So I thought I would take a break on this post from my usual topics of failure or innovation and instead focus on a lesson in leadership and philosophy. Last week Alan Wurtzel wrote an insightful post titled “What Circuit City Learned about Valuing Employees” for the HBR Blog. The article describes how important it is to respect your employees and give them the opportunity to grow. For the first 50 years this was a core value at Circuit City but by 2000 the company’s executives had all but eviscerated that belief and by the end of 2009 Circuit City was gone. As I read this article I kept thinking that these were some very important lessons to be learned for every retailer, especially Circuit City’s last remaining true competitor, Best Buy.
Alan Wurtzel was President and CEO of Circuit City from 1966 until 1986 and was the son of Sam Wurtzel, the man who founded Circuit City in 1949. The company was originally known as Wards Company and was headquartered in Richmond, VA. According to Alan his dad always know that the only way to get results was through the efforts of your people, which meant respecting them and giving them an opportunity to grow. This thinking was different than much of the management theory of the day that had followed from the Henry Ford assembly lines and mass production theory from Frederick Taylor where every worker was just a part of the machine.
Alan mentions how his father was excited to have read similar thinking in “The Human Side of Enterprise” by MIT professor Douglas McGregor. McGregor had explained his alternative hypotheses of people management (called personnel back then) Theory X and Theory Y. In Theory X employees were naturally lazy and thus had to be closely supervised and controlled. But Theory Y was almost the opposite in the belief that people enjoyed mental and physical activity, sought opportunities to be creative, and wanted to succeed at work.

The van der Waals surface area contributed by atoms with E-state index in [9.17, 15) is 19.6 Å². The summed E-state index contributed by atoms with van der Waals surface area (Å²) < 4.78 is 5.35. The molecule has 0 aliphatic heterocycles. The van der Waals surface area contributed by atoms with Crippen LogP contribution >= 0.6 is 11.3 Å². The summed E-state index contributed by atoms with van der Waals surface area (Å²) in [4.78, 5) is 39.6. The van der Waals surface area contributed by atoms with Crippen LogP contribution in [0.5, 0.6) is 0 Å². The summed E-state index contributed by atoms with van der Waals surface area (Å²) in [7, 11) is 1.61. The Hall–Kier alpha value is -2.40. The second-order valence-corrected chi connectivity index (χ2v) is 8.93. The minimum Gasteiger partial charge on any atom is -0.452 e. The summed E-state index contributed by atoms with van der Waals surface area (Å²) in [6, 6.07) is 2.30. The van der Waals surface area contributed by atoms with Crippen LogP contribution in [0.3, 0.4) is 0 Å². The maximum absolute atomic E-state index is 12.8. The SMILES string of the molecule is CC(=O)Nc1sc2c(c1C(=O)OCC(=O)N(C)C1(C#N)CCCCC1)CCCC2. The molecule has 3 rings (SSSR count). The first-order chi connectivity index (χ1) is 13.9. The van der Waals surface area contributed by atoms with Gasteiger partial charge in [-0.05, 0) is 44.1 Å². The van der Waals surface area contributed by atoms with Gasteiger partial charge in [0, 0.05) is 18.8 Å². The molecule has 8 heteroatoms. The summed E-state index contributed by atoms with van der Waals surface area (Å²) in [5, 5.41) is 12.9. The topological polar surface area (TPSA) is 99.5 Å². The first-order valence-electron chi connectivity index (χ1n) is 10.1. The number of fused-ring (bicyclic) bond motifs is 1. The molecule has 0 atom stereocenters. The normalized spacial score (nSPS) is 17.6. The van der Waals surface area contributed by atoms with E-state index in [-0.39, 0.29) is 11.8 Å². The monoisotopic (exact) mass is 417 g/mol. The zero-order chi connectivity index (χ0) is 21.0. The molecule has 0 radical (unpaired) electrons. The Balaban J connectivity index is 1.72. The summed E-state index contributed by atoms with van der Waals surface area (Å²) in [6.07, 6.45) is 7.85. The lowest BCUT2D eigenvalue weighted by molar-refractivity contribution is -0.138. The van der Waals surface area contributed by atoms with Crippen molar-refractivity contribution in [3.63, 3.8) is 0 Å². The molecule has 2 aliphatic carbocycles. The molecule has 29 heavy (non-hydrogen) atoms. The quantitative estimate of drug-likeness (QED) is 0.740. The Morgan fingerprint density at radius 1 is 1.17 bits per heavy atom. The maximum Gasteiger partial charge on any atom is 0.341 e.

Alan suggests that it was because of his father’s focus on treating his employees well and creating opportunities for them to grow that Circuit City flourished. Between 1949 and 2000, Circuit City would grow to become the most profitable independent consumer electronics chain in the United States. But there was a fundamental shift going on inside the organization during its last decade of existence. Employees were being seen as fungible and disposable economic units more akin to Theory X. Alan cites this shift as the primary cause of Circuit City’s demise, “When workers are treated as cogs in a machine instead of flesh-and-blood human beings, they naturally fail to give their best efforts. When that happens, sales and margins decline, turnover increases and profits plummet.”
While there have been other reasons cited as playing a part in Circuit City’s demise, including poorer performing retail locations and a lack of enough cash on hand to weather the economic downturn, there was no doubt that a broad base of their employees were roiling when they simultaneously eliminated commissions and laid off 3900 salespeople in 2003. In 2007, Circuit City again laid off 3400 of their better paid sales associates and implemented a “wage management” program that cut salaries of almost every remaining employee. Throughout the decade there had been numerous customer lawsuits including false advertising and breach of contract. And by 2008 there was major concern in the vendor community as Circuit City prepared for bankruptcy filings, the company had debts of $2.3b and owed Hewlett-Packard $119m and Samsung Electronics $116m.
During the 2000’s Circuit City had violated all three tenants of the “Retail Silver Rule: Do not do unto your employees, customers, or vendors what you would not have them do unto you.” (See Silver Rule vs Golden Rule). They had violated their employees, they had violated their customers, and they had violated their vendors by treating them with disrespect or taking advantage of them.
Food for thought:
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